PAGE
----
Presentation on theme: "Regions and Regionalism in World Politics Chapter 5 Shaun Breslin."— Presentation transcript:
Regions and Regionalism in World Politics Chapter 5 Shaun Breslin
Regionalism Regionalism is the theory or practice of coordinating social, economic or political activities within a geographical region comprising a number of states. On an institutional level, regionalism involves the growth of norms, rules and formal structures through which coordination is brought about. It also implies a realignment of political identities and loyalties from the state to the region. The extent of regional integration may range from cooperation amongst sovereign states on the basis of intergovernmentalism to the transfer of authority from states to central decision-making bodies, in accordance with supranationalism. (Heywood, 2011, p.482)
Overview of major points What drives regional processes forward? What are the constraints that obstruct or slow down regional integration? Implications of the rise and fall of the regions for individual states, the people of those states, and functioning of world politics. To what extent development of a “regional identity” matter? What regions mean for the future of the sovereign nation states? Is it possible to build a national security through regional cooperation?
European integration and the study of regions in world politics Since 1980s, there have been increasing number of regional projects in world politics. European experience of integration(as a continuing response to crisis) dominates many of the regionalism studies. Europe is the most studied and debated case. Majority of the regionalism studies focus on institutions rather than processes because regionalism in Europe has been characterized by a high degree of institutionalization and the creation of formal regional bodies and entities( e.g. The European Community, the Euro, the European Parliament, and so on).
How a region should be defined? A region is often defined as a group of countries located in the same geographically specified area. Exactly which areas constitute regions, however, remains controversial. Some observers, for example, consider Asia-Pacific a single region, others consider it an amalgamation of two regions, and still others consider it a combination of more than two regions. Furthermore, a region implies more than just close physical proximity among the constituent states. The United States and Russia, for instance, are rarely considered inhabitants of the same region, even though Russia’s eastern coast is very close to Alaska.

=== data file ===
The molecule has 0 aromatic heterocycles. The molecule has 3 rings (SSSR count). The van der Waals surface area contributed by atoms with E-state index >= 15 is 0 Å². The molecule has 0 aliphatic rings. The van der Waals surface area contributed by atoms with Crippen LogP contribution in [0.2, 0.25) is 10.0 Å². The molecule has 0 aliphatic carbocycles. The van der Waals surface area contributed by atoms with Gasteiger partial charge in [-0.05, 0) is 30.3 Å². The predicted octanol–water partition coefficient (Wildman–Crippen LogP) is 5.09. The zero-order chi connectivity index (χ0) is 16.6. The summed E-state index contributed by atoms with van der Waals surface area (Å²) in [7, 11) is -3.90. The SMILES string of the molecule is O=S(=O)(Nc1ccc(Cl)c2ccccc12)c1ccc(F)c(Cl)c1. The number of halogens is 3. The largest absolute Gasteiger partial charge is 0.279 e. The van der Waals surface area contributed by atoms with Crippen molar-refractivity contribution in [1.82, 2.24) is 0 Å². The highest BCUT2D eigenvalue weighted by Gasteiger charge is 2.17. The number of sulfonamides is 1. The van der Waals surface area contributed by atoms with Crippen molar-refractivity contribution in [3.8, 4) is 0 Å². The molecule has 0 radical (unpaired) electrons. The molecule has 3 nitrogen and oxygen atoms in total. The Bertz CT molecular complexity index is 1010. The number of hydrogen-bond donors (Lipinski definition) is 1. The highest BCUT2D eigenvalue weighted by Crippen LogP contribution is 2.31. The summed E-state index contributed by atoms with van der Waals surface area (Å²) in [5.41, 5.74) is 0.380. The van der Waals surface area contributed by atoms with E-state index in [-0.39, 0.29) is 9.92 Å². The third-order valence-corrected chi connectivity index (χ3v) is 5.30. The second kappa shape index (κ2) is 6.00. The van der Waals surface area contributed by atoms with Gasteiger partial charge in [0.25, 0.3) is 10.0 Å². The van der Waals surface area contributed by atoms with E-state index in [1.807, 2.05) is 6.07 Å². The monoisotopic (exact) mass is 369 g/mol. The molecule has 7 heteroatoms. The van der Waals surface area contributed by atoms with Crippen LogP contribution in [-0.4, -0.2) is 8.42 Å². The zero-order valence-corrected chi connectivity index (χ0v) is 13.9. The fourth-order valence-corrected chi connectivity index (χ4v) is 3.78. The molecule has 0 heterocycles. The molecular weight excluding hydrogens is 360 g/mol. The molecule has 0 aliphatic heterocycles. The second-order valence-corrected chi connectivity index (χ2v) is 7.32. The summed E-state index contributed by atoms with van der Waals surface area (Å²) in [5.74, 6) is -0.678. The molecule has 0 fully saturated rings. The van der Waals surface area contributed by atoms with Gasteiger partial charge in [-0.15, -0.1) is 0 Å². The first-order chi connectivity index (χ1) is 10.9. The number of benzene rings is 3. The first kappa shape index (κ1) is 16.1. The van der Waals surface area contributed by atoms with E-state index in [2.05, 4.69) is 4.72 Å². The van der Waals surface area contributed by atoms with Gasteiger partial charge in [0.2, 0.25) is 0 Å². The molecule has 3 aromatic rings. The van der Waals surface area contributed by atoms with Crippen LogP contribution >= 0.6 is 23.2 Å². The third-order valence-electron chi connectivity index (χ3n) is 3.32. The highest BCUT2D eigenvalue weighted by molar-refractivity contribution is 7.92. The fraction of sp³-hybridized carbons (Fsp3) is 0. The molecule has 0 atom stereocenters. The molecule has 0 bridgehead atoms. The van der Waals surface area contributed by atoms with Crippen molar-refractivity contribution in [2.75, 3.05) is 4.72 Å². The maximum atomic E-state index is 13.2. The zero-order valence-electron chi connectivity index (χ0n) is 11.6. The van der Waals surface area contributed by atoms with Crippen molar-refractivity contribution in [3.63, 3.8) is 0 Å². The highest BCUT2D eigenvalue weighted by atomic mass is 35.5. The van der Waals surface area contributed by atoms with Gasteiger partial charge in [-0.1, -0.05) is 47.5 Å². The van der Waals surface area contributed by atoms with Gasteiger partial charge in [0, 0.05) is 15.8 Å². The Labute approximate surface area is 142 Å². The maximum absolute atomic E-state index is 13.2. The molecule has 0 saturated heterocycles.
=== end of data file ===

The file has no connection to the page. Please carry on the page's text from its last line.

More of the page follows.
How a region should be defined? Besides proximity, many scholars insist that members of a common region also share cultural, economic, linguistic, or political ties Reflecting this position, Kym Anderson and Hege Norheim note that ‘‘while there is no ideal definition [of a region], pragmatism would suggest basing the definition on the major continents and subdividing them somewhat according to a combination of cultural, language, religious, and stage-of-development criteria.’
How a region should be defined? Various studies, however, de. ne regions largely in terms of these nongeographic criteria and place relatively little emphasis on physical location. For example, France and the Francophone countries of Northwest Africa are often referred to as a regional grouping because of their linguistic similarities. Also, social constructivists have argued that countries sharing a communal identity comprise a region, regardless of their location. In the latter vein, Peter J. Katzenstein maintains that regional ‘‘geographic designations are not ‘real,’ ‘natural,’ or ‘essential.’ They are socially constructed and politically contested and thus open to change.’’
Distinction Between Cooperation and Integration(I) Functional Cooperation; limited arrangements between states for areas such as transportation, energy or health. Economic Cooperation; arrangements that perceive some commercial preferentialism but with no harmonization of domestic rules or obligation to common action. Political Cooperation; refers to the mutual support/commitment in the implementation of certain values and practices within the countries. E.g. Cooperation in Foreign and Security policy means that governments system inform/consult each other and try to adopt common position in international organization.
Distinction Between Cooperation and Integration(II) None of these arrangements has any consequences for the international status of participating countries beyond normal obligations under international law.
Distinction Between Cooperation and Integration(III) integration may refer to: …the process of bringing together culturally and socially discrete groups into a single territorial unit and the establishment of a national identity